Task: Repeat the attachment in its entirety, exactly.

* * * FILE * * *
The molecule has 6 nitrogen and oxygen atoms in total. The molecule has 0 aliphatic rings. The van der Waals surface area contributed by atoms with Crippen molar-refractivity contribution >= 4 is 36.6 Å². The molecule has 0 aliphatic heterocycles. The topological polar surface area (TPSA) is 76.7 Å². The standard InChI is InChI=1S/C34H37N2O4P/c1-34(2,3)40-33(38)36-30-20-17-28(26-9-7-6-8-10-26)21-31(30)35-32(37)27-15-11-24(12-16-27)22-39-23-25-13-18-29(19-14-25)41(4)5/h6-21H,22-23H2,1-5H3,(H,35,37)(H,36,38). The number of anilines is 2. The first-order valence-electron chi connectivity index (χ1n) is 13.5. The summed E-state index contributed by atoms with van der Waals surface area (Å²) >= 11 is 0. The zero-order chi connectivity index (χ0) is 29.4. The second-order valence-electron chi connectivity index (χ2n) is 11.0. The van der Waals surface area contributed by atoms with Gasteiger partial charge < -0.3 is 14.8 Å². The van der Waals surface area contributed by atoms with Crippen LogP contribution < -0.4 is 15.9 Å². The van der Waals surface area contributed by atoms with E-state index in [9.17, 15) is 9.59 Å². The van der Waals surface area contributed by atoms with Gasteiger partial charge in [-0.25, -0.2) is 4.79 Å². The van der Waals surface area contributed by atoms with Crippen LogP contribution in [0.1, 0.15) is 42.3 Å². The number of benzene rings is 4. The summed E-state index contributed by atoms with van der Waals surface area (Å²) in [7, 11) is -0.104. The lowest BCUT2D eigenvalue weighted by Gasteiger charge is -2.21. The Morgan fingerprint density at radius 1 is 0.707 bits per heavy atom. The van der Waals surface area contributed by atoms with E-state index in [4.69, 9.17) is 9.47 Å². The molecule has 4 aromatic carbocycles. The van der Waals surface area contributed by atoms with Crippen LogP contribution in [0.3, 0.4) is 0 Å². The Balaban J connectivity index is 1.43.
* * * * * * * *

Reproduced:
The molecule has 6 nitrogen and oxygen atoms in total. The molecule has 0 aliphatic rings. The van der Waals surface area contributed by atoms with Crippen molar-refractivity contribution >= 4 is 36.6 Å². The molecule has 0 aliphatic heterocycles. The topological polar surface area (TPSA) is 76.7 Å². The standard InChI is InChI=1S/C34H37N2O4P/c1-34(2,3)40-33(38)36-30-20-17-28(26-9-7-6-8-10-26)21-31(30)35-32(37)27-15-11-24(12-16-27)22-39-23-25-13-18-29(19-14-25)41(4)5/h6-21H,22-23H2,1-5H3,(H,35,37)(H,36,38). The number of anilines is 2. The first-order valence-electron chi connectivity index (χ1n) is 13.5. The summed E-state index contributed by atoms with van der Waals surface area (Å²) >= 11 is 0. The zero-order chi connectivity index (χ0) is 29.4. The second-order valence-electron chi connectivity index (χ2n) is 11.0. The van der Waals surface area contributed by atoms with Gasteiger partial charge < -0.3 is 14.8 Å². The van der Waals surface area contributed by atoms with Crippen LogP contribution < -0.4 is 15.9 Å². The van der Waals surface area contributed by atoms with E-state index in [9.17, 15) is 9.59 Å². The van der Waals surface area contributed by atoms with Gasteiger partial charge in [-0.25, -0.2) is 4.79 Å². The van der Waals surface area contributed by atoms with Crippen LogP contribution in [0.1, 0.15) is 42.3 Å². The number of benzene rings is 4. The summed E-state index contributed by atoms with van der Waals surface area (Å²) in [7, 11) is -0.104. The lowest BCUT2D eigenvalue weighted by Gasteiger charge is -2.21. The Morgan fingerprint density at radius 1 is 0.707 bits per heavy atom. The van der Waals surface area contributed by atoms with E-state index in [4.69, 9.17) is 9.47 Å². The molecule has 4 aromatic carbocycles. The van der Waals surface area contributed by atoms with Crippen LogP contribution in [0.3, 0.4) is 0 Å². The Balaban J connectivity index is 1.43.